U.S. Households Owe More Than $15 Trillion in Debt

Tuesday, January 18th, 2022

 NerdWallet, Inc. (Nasdaq: NRDS), a website and app that provides consumers and small businesses with trustworthy financial guidance, found that household debt is on the rise, with the average indebted U.S. household owing $155,622. According to NerdWallet's annual American Household Credit Card Debt Study, American households hold $15.24 trillion in debt nationwide, an increase of 6.2% from the amount of household debt owed a year earlier.

The study, which includes a survey conducted online by The Harris Poll on behalf of NerdWallet of more than 2,000 Americans aged 18 and older, found that Americans who have been financially struggling over the past year point to both lower income and higher expenses as reasons why. More than a third of Americans (35%) say their household financial situation has gotten worse over the past 12 months. Of that group, 38% say it's because their household income decreased overall, and 36% say it's because their household expenses increased overall.

Pandemic relief programs, including stimulus payments and the expanded child tax credit, have also helped Americans withstand financial hardships, according to the survey. More than three-quarters of Americans (78%) have received some form of pandemic relief since March 2020, with paying for necessities (43%) and adding it to their savings (43%) being the top uses they say they found for this money. Additionally, some Americans used credit cards as a lifeline during the pandemic – 18% of Americans say they relied on credit cards to pay for necessities during this time, and 17% relied on them for emergencies.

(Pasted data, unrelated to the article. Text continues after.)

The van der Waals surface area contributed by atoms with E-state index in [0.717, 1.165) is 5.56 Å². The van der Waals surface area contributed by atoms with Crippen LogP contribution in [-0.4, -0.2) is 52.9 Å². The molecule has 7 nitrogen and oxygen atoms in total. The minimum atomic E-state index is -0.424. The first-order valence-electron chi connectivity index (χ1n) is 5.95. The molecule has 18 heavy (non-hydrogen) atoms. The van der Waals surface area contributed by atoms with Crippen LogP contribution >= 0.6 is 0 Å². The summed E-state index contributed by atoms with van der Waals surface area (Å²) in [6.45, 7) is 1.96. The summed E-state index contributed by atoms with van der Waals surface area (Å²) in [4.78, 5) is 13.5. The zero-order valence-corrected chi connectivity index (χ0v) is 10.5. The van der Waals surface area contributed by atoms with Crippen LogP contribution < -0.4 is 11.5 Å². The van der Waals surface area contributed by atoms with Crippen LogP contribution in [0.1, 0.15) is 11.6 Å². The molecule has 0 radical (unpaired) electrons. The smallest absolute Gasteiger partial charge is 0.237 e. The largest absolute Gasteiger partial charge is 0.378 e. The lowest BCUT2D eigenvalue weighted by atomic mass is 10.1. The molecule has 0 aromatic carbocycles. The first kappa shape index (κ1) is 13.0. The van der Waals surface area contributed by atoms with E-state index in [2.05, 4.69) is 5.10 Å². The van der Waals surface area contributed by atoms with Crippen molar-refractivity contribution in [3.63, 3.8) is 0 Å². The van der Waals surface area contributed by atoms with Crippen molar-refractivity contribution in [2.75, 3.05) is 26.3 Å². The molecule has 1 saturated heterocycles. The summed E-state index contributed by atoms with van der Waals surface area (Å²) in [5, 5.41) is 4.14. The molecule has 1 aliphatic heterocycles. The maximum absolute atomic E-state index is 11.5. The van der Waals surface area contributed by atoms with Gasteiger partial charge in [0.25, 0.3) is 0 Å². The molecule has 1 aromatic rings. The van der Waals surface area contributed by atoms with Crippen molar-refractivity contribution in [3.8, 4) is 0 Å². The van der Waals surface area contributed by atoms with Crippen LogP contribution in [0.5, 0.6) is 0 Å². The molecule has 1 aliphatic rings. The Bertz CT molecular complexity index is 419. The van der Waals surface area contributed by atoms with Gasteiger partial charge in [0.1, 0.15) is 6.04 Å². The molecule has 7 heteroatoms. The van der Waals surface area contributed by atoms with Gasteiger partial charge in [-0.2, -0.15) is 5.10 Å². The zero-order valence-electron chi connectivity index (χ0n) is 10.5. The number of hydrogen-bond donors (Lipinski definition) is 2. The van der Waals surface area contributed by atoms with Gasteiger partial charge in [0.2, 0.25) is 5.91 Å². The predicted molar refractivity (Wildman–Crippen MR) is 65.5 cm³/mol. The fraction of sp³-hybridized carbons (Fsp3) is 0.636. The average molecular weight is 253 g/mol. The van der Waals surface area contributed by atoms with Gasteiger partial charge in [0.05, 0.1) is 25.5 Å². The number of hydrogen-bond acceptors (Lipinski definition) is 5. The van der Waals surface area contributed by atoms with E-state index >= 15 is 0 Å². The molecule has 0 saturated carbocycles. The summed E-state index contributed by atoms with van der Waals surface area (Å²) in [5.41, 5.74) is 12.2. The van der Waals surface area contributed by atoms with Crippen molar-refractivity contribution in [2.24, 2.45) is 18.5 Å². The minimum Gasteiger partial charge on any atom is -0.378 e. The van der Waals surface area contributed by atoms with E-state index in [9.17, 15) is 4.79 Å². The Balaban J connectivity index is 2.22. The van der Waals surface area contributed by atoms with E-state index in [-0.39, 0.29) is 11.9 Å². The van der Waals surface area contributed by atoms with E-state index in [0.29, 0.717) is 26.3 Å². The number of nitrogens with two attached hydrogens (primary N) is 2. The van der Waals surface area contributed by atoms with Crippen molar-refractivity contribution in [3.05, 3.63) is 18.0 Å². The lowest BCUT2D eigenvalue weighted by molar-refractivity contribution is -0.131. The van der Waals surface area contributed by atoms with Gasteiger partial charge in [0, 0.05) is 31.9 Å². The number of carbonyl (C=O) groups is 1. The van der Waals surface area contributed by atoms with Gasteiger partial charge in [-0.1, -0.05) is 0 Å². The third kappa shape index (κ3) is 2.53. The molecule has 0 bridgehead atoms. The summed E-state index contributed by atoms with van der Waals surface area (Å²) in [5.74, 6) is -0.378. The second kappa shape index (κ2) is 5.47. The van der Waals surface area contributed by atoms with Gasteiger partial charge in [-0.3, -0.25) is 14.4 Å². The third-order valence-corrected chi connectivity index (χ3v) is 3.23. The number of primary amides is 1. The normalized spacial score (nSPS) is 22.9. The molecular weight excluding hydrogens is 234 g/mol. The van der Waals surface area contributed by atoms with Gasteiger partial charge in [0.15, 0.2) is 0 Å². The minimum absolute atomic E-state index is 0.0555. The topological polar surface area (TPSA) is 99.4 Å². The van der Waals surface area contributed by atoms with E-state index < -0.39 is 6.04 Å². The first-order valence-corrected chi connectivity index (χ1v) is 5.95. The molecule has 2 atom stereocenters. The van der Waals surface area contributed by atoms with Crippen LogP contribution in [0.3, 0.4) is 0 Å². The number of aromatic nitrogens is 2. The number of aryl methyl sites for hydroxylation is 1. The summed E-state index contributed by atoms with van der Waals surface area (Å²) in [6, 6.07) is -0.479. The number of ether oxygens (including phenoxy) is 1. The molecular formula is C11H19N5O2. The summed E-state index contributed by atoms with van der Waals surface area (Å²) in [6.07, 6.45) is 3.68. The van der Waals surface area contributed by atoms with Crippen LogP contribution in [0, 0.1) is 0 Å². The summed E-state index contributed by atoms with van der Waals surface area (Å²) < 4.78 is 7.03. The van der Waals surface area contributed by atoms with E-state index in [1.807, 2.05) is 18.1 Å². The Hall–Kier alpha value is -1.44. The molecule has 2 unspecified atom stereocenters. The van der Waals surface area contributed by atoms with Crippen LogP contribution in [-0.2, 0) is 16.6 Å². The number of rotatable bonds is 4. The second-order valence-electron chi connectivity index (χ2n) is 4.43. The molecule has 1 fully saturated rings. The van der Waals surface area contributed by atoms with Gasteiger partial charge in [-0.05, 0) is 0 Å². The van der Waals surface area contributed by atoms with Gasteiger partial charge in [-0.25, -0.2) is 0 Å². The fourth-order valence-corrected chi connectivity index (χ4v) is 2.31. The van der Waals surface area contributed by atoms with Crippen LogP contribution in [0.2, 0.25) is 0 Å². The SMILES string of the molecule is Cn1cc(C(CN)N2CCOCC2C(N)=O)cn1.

"As the pandemic continues, many consumers are still facing financial hardships – and rising costs for life essentials like groceries, gas, and medical needs can be an additional hurdle," said Sara Rathner, a credit cards writer at NerdWallet. "Leaning on a credit card to make ends meet can be costly, but during a difficult time, it can be a necessary fallback. Consumers whose finances have improved this year may be setting lofty money goals, but it's equally admirable to focus on the basics, like adjusting your budget or rebuilding an emergency fund."

The study also found that:

  • The cost of living has been rising faster than income in recent years: Median household income has fallen 3% over the past two years, while the overall cost of living rose 7% – a reversal of a decade-long trend in which income growth has exceeded inflation.

  • Falling revolving credit card balances mean lower interest charges: The average household with revolving credit card debt – meaning credit card balances carried from month to month – owes $6,006, down almost 14% from the year prior. As a result, consumers are paying less interest;. U.S. households that carry credit card debt will pay interest charges of $1,029, on average, this year, down nearly 11% from the year prior.

  • Mortgage and student loans debts are on the rise: Mortgage debt is 8.2% higher than the year prior, at an average of $207,861 per household with mortgages. Meanwhile, student loan balances rose about 2.5% over the past year, to an average of $59,042 per household with student loan debt.

The full study, including charts and other visuals, can be found here.